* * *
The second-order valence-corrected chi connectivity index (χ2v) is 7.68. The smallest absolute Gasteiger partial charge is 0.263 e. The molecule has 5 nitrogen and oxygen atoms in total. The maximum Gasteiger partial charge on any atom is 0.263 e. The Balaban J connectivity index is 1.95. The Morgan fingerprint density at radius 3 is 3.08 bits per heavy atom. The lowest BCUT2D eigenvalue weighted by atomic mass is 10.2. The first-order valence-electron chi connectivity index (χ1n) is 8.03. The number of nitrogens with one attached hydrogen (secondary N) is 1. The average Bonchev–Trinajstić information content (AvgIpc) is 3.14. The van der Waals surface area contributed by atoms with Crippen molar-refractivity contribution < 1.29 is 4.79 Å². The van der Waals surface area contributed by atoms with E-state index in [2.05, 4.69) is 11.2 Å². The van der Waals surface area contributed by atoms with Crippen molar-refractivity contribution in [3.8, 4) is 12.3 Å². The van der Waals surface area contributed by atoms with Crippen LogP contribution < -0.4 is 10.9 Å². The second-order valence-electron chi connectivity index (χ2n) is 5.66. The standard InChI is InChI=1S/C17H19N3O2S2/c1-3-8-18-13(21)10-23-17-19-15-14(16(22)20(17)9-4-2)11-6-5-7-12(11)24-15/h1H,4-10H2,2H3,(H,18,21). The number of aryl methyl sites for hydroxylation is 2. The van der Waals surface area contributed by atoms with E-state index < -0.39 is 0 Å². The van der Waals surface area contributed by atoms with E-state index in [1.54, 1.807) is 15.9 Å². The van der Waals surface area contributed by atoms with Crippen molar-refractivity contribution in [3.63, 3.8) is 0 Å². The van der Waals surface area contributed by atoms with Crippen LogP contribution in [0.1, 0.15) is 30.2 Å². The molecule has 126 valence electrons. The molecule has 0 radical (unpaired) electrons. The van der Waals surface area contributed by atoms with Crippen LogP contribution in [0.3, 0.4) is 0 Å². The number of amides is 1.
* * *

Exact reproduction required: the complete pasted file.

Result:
The second-order valence-corrected chi connectivity index (χ2v) is 7.68. The smallest absolute Gasteiger partial charge is 0.263 e. The molecule has 5 nitrogen and oxygen atoms in total. The maximum Gasteiger partial charge on any atom is 0.263 e. The Balaban J connectivity index is 1.95. The Morgan fingerprint density at radius 3 is 3.08 bits per heavy atom. The lowest BCUT2D eigenvalue weighted by atomic mass is 10.2. The first-order valence-electron chi connectivity index (χ1n) is 8.03. The number of nitrogens with one attached hydrogen (secondary N) is 1. The average Bonchev–Trinajstić information content (AvgIpc) is 3.14. The van der Waals surface area contributed by atoms with Crippen molar-refractivity contribution < 1.29 is 4.79 Å². The van der Waals surface area contributed by atoms with E-state index in [2.05, 4.69) is 11.2 Å². The van der Waals surface area contributed by atoms with Crippen molar-refractivity contribution in [3.8, 4) is 12.3 Å². The van der Waals surface area contributed by atoms with Crippen LogP contribution < -0.4 is 10.9 Å². The second-order valence-electron chi connectivity index (χ2n) is 5.66. The standard InChI is InChI=1S/C17H19N3O2S2/c1-3-8-18-13(21)10-23-17-19-15-14(16(22)20(17)9-4-2)11-6-5-7-12(11)24-15/h1H,4-10H2,2H3,(H,18,21). The number of aryl methyl sites for hydroxylation is 2. The van der Waals surface area contributed by atoms with E-state index < -0.39 is 0 Å². The van der Waals surface area contributed by atoms with E-state index in [1.54, 1.807) is 15.9 Å². The van der Waals surface area contributed by atoms with Crippen molar-refractivity contribution in [3.63, 3.8) is 0 Å². The van der Waals surface area contributed by atoms with Crippen LogP contribution in [0.1, 0.15) is 30.2 Å². The molecule has 126 valence electrons. The molecule has 0 radical (unpaired) electrons. The van der Waals surface area contributed by atoms with Crippen LogP contribution in [0.3, 0.4) is 0 Å². The number of amides is 1.